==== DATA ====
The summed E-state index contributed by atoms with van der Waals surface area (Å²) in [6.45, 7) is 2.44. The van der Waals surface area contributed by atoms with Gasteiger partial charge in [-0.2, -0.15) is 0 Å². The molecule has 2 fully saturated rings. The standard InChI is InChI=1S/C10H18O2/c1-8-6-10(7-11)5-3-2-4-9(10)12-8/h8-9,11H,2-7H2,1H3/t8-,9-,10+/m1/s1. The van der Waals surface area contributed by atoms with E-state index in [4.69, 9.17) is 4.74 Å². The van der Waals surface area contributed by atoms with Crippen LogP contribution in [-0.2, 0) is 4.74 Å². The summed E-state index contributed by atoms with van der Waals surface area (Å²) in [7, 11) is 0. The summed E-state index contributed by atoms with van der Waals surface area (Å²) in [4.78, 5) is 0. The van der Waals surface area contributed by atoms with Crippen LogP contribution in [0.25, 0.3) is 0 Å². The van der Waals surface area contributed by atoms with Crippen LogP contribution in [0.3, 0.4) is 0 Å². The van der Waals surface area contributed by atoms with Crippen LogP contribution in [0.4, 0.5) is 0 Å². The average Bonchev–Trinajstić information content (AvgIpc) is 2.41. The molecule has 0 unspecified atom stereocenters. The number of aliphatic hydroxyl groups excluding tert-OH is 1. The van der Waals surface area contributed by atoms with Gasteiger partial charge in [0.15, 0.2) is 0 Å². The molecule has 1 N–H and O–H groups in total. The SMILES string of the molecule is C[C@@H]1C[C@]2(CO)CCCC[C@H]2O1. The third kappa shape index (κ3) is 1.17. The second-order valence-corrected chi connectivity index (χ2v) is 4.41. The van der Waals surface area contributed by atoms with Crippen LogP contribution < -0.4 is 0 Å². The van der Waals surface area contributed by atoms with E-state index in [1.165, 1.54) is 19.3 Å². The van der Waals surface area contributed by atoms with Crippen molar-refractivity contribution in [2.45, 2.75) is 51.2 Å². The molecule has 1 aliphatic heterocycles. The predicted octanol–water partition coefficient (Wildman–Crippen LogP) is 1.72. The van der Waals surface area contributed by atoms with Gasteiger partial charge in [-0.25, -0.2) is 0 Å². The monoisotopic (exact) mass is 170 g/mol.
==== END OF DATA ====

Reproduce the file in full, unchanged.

The summed E-state index contributed by atoms with van der Waals surface area (Å²) in [6.45, 7) is 2.44. The van der Waals surface area contributed by atoms with Gasteiger partial charge in [-0.2, -0.15) is 0 Å². The molecule has 2 fully saturated rings. The standard InChI is InChI=1S/C10H18O2/c1-8-6-10(7-11)5-3-2-4-9(10)12-8/h8-9,11H,2-7H2,1H3/t8-,9-,10+/m1/s1. The van der Waals surface area contributed by atoms with E-state index in [4.69, 9.17) is 4.74 Å². The van der Waals surface area contributed by atoms with Crippen LogP contribution in [-0.2, 0) is 4.74 Å². The summed E-state index contributed by atoms with van der Waals surface area (Å²) in [7, 11) is 0. The summed E-state index contributed by atoms with van der Waals surface area (Å²) in [4.78, 5) is 0. The van der Waals surface area contributed by atoms with Crippen LogP contribution in [0.25, 0.3) is 0 Å². The van der Waals surface area contributed by atoms with Crippen LogP contribution in [0.3, 0.4) is 0 Å². The van der Waals surface area contributed by atoms with Crippen LogP contribution in [0.4, 0.5) is 0 Å². The average Bonchev–Trinajstić information content (AvgIpc) is 2.41. The molecule has 0 unspecified atom stereocenters. The number of aliphatic hydroxyl groups excluding tert-OH is 1. The van der Waals surface area contributed by atoms with Gasteiger partial charge in [0.15, 0.2) is 0 Å². The molecule has 1 N–H and O–H groups in total. The SMILES string of the molecule is C[C@@H]1C[C@]2(CO)CCCC[C@H]2O1. The third kappa shape index (κ3) is 1.17. The second-order valence-corrected chi connectivity index (χ2v) is 4.41. The van der Waals surface area contributed by atoms with Crippen LogP contribution < -0.4 is 0 Å². The van der Waals surface area contributed by atoms with E-state index in [1.165, 1.54) is 19.3 Å². The van der Waals surface area contributed by atoms with Crippen molar-refractivity contribution in [2.45, 2.75) is 51.2 Å². The molecule has 1 aliphatic heterocycles. The predicted octanol–water partition coefficient (Wildman–Crippen LogP) is 1.72. The van der Waals surface area contributed by atoms with Gasteiger partial charge in [-0.25, -0.2) is 0 Å². The monoisotopic (exact) mass is 170 g/mol.